“When I took those off-white crushed shards up that blue, cut plastic straw—well, my whole world pretty much changed after that. There was a feeling like — my God, this is what I’ve been missing my entire life. It completed me. I felt whole for the first time.” These are the words of Nic Sheff describing his experience with methamphetamine in his autobiography, Tweak.
Known by street names like speed, ice, biker’s coffee, tweak or crystal, methamphetamine — or meth for short — is made in a home or lab. It comes in a white powder or pill form and is bitter-tasting. The form that Nic describes is crystal methamphetamine and looks like glass fragments or shiny, bluish-white rocks. It is a stimulant like caffeine and cocaine, although far more powerful.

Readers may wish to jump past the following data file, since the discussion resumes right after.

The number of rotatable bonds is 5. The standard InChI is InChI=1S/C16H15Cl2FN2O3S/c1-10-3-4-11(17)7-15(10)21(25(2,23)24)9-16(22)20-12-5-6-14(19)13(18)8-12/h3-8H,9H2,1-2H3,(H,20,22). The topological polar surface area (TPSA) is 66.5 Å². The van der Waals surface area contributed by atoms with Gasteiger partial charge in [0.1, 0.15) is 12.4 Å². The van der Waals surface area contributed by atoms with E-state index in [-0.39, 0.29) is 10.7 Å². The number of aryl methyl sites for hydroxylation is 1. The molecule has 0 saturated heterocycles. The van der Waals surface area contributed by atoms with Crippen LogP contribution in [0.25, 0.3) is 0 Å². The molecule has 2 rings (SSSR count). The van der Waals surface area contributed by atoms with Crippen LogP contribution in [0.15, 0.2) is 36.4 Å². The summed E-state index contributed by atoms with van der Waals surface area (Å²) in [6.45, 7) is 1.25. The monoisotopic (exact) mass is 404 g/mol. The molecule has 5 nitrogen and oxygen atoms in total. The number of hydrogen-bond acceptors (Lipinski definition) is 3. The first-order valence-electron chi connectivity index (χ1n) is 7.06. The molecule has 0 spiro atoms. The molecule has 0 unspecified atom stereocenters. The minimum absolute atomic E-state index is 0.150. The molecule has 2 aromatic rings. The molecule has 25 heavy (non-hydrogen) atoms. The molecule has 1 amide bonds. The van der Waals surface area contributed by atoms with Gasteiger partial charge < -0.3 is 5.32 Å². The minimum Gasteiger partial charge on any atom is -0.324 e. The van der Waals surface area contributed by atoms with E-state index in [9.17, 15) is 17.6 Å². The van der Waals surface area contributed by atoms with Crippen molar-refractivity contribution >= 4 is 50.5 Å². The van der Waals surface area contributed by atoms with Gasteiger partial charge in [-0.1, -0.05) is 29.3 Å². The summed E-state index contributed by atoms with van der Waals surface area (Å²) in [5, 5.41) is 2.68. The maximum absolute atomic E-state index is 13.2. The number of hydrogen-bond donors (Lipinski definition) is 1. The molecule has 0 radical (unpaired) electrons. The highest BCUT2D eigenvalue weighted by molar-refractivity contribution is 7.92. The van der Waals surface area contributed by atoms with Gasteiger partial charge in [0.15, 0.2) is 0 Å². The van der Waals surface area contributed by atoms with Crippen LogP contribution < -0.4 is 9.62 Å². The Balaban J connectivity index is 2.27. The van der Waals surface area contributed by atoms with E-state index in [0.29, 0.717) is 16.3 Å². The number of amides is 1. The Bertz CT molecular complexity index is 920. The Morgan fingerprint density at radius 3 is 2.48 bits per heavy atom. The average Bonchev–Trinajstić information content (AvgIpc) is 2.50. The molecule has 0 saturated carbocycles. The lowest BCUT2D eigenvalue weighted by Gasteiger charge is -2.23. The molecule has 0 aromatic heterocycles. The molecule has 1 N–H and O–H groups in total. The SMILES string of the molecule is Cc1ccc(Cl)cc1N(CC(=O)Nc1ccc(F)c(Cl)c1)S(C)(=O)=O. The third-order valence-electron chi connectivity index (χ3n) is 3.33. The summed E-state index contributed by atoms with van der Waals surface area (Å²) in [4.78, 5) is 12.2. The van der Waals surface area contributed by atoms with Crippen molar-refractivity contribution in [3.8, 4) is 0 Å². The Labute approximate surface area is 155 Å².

Why is Meth is Experiencing a Resurgence?
In February 2018, The New York Times ran a story, “Meth, the Forgotten Killer, Is Back. And It’s Everywhere.” And it seems that it is. Government actions in 2006 restricted access to pseudoephedrine, a key ingredient used in making meth, resulting in a temporary decline in use. However, meth is on the rise again, largely smuggled in from Mexico. According to the DEA’s 2017 threat assessment, its purity has been steadily climbing and is now well above 90 percent. It’s also cheap, at $5 per hit.